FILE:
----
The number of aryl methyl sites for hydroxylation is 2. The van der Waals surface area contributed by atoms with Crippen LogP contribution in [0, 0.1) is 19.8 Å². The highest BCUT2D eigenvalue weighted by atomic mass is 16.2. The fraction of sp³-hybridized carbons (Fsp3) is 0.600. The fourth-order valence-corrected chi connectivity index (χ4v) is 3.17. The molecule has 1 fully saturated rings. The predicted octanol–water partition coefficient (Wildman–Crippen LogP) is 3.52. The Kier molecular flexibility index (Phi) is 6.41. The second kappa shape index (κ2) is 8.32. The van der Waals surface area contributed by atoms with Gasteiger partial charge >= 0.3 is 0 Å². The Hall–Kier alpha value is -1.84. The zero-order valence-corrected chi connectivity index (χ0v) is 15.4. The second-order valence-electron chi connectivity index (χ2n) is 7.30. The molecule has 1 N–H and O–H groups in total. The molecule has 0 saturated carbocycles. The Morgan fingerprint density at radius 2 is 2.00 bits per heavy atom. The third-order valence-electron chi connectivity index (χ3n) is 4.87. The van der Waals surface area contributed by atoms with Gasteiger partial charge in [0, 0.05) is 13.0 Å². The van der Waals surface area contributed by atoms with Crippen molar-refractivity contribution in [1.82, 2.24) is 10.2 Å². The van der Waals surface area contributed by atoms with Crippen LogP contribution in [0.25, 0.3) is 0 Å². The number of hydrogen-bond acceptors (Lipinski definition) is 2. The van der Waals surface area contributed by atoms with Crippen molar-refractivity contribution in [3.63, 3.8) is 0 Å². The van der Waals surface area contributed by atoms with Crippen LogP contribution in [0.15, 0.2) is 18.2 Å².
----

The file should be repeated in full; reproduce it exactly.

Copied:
The number of aryl methyl sites for hydroxylation is 2. The van der Waals surface area contributed by atoms with Crippen LogP contribution in [0, 0.1) is 19.8 Å². The highest BCUT2D eigenvalue weighted by atomic mass is 16.2. The fraction of sp³-hybridized carbons (Fsp3) is 0.600. The fourth-order valence-corrected chi connectivity index (χ4v) is 3.17. The molecule has 1 fully saturated rings. The predicted octanol–water partition coefficient (Wildman–Crippen LogP) is 3.52. The Kier molecular flexibility index (Phi) is 6.41. The second kappa shape index (κ2) is 8.32. The van der Waals surface area contributed by atoms with Gasteiger partial charge >= 0.3 is 0 Å². The Hall–Kier alpha value is -1.84. The zero-order valence-corrected chi connectivity index (χ0v) is 15.4. The second-order valence-electron chi connectivity index (χ2n) is 7.30. The molecule has 1 N–H and O–H groups in total. The molecule has 0 saturated carbocycles. The Morgan fingerprint density at radius 2 is 2.00 bits per heavy atom. The third-order valence-electron chi connectivity index (χ3n) is 4.87. The van der Waals surface area contributed by atoms with Gasteiger partial charge in [0, 0.05) is 13.0 Å². The van der Waals surface area contributed by atoms with Crippen molar-refractivity contribution in [1.82, 2.24) is 10.2 Å². The van der Waals surface area contributed by atoms with Crippen LogP contribution in [0.25, 0.3) is 0 Å². The number of hydrogen-bond acceptors (Lipinski definition) is 2. The van der Waals surface area contributed by atoms with Crippen molar-refractivity contribution in [3.63, 3.8) is 0 Å². The van der Waals surface area contributed by atoms with Crippen LogP contribution in [0.15, 0.2) is 18.2 Å².